It's about as entertaining as an iron lung.
| Original Score: 0/4
The thing runs more than two hours, but this is the sort of project that's indemnified against charges of excess.
Once you accept the utter and profound inconsequentiality of Rock of Ages, there's much to enjoy in it...
To his credit, campy director Adam Shankman knows that his source material is a joke - but it's a joke at the expense of musical history.
As with Shankman's knowingly naff 'Hairspray', the sheer performance gusto on display proves thoroughly winning.
| Original Score: 4/5
"Rock of Ages" is exuberant, silly, overlong, sexist; it's clever in little matters and proudly dumb in the things that should count.
How can you hate a film that promotes its guitar-pick-thin story with the surprisingly honest advertising tagline, "Nothin' But a Good Time"?
I cannot possibly dislike a movie in which Alec Baldwin and Russell Brand, equipped with abundant '80s tresses, sing "I Love Rock & Roll" into a hairbrush.
A shameless crowd-pleaser where cardboard characters use the most overplayed and ubiquitous hits of the 1980s to express the aching banality of their souls.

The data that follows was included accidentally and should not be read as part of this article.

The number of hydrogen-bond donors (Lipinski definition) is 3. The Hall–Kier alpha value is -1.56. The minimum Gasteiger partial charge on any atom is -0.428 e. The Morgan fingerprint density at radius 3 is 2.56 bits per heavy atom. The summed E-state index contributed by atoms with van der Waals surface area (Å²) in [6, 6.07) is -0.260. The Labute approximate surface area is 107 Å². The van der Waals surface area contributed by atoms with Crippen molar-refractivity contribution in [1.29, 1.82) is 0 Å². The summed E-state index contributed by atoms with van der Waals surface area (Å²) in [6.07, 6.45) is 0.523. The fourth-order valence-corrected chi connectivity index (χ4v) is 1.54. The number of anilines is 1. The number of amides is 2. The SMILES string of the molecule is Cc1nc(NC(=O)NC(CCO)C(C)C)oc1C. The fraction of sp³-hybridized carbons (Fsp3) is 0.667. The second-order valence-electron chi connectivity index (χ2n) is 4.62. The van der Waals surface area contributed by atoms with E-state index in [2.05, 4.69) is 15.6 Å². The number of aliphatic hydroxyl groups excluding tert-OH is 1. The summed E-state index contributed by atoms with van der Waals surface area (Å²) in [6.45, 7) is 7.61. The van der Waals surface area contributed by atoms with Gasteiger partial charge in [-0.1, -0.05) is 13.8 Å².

A few days after seeing a screening, I was driving by a billboard for the movie, and I thought, well, who knows? That might be fun. Then I realized I'd already seen it. And forgotten it.
The actors are having a lot of fun, and the production values of the musical numbers are slick and high-spirited.
"Rock of Ages" is an effulgent celebration of fakeness. It isn't trying to be real; it's trying to be faker than any fake thing has ever been before.
Most of the numbers in Rock of Ages are flatly shot and choreographed, and they look as if they'd been edited together with a meat cleaver. With rare exceptions, they don't channel the excitement of the music - they stultify it.
Choppy editing, tepid pacing and generic vocals are bad enough to rival "Grease 2."
To truly enjoy it, you must be willing to pretend that some of the songs from one of the worst periods of the rock era -- the late 1980s -- are inspirational anthems instead of commercial pabulum.
You're here to see a bunch of game A-listers play celebrity karaoke with the '80s glam-band tunes of Def Leppard, Journey, Twisted Sister and others.
If this era was a formative time in your life and you're feeling a yearning for kitschy nostalgia, "Rock of Ages" provides a sufficiently fun little escape.
It's not every day, after all, that you get to see two great American traditions -- guitar/bass/drums rock music and Tin Pan Alley musical theater -- so thoroughly, mutually degraded.
Two hours of Reagan-era pop hits recorded in a way that makes Kidz Bop sound like "Glee" and "Glee" sound like GWAR.
Given the proliferation of high-school musicals and American idols on TV, the spectacle of aspiring young singers belting out an umpteenth cover of Journey offers little in the way of novelty value.
[Shankman] succeeds in draining most of the fun from a vehicle that was all about the winking humor of its flagrant cheesiness.